As well as Mikeml and others indicated we know what is the best solution. When I was still on the tools I saw many solder lug connections on cranes - not done by me that lasted very long. That is why I mentioned the strain relief so that the bending and vibration is taken up away from where the solder ends. Also seen 800A lug connections soldered that were fine for many years. I still feel that one can use that solder and hopefully we will look if the fridge is still on before we have "lost" all the meat in the freezer. Recently I have interacted with guys loosing a job. Such a person just cannot spend R400 on a crimper which could be the budget for food for a whole week. Also found a person who cannot have a grid connection but also want lights on at night instead of candles. For this guy redoing a solder joint every month will be better than going hungry just because of a "must have" crimper. We should never deny such people to also camp and perhaps would run the risk that the solder lug does break off at some point. Imagine this jobless guy gets an invite to camp with a friend for free but needs to make a connection for the fridge.

    It will always be interesting to see how our point of reference is our own situation and cannot relate to the next person. One guy can buy just lithium batteries and the next will stick to lead acid. Choices and abilities.

    I do not disagree with the crimp just shedding some light on the next guy's situation. Much better than just turning the wire around the lug which is still a common way of making connections.
    I only recently became aware of the "politics of hair" (Google will show that there actually is such a thing)

    Now I have also learned that there is such a thing as the "politics of lugs"

    A very innocent question and (my?) an innocent answer gets turned into whatever?

    BTW, if you do not already have a proper soldering iron or gas flame to solder up to a BH's, that will set you back by R500 plus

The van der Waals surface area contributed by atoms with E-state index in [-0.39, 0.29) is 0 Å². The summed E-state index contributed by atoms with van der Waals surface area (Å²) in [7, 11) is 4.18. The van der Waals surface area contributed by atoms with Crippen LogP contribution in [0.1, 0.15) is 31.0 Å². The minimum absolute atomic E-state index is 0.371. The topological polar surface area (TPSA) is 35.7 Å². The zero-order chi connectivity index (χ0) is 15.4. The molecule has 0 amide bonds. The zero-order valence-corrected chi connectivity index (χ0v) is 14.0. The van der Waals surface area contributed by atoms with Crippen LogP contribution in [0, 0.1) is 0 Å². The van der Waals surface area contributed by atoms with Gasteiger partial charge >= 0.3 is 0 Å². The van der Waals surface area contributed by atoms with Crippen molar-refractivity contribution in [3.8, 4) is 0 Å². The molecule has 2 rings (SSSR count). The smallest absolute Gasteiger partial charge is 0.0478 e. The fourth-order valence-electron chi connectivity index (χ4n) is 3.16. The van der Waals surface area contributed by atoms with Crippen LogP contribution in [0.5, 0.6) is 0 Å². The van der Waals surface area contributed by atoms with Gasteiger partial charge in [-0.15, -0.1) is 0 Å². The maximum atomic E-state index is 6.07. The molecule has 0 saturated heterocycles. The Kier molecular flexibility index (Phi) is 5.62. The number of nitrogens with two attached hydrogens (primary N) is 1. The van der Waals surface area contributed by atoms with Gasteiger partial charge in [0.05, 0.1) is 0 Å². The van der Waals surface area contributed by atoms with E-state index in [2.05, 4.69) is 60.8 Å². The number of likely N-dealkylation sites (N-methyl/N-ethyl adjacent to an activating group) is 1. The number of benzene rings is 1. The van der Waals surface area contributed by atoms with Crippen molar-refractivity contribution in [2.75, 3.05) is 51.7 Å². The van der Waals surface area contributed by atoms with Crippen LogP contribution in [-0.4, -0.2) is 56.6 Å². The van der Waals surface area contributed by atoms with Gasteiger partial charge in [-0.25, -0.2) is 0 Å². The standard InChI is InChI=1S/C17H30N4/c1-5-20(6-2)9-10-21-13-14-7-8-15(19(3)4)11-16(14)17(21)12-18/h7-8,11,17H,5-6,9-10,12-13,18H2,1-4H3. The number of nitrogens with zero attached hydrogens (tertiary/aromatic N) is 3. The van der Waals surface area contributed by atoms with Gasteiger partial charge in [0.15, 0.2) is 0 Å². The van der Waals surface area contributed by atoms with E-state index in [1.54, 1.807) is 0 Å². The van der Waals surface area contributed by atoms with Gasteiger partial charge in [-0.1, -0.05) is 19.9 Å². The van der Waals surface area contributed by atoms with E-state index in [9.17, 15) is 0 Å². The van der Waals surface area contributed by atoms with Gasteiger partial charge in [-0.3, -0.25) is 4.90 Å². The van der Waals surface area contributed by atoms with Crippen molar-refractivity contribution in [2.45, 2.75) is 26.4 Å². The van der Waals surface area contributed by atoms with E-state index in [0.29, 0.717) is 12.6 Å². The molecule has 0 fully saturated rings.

24. #17
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    Default Re: 12 volt cabling question

    I got the correct soldering equipment. I just dont have a crimping tool.
    I see there are different types of crimping tools.....hexagonal or the 'U' shaped crimp. Is there a difference between the 2 ?

  25. #18
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    Default Re: 12 volt cabling question

    Slightly OT, but I see some people dip the end of the strands in solder and then crimp that soldered end into the connector: is that an acceptable practice?
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  27. #19
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    Default Re: 12 volt cabling question

    Solder connection is better than crimping. The reason is that there is no corrotion.

  28. #20
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    Default Re: 12 volt cabling question

    Quote Originally Posted by jelo View Post
    Slightly OT, but I see some people dip the end of the strands in solder and then crimp that soldered end into the connector: is that an acceptable practice?
    It does seem to be the preferred or suggested method.



    The crimping vs soldering discussion does seem to be on the same level as what came first, the chicken or the egg.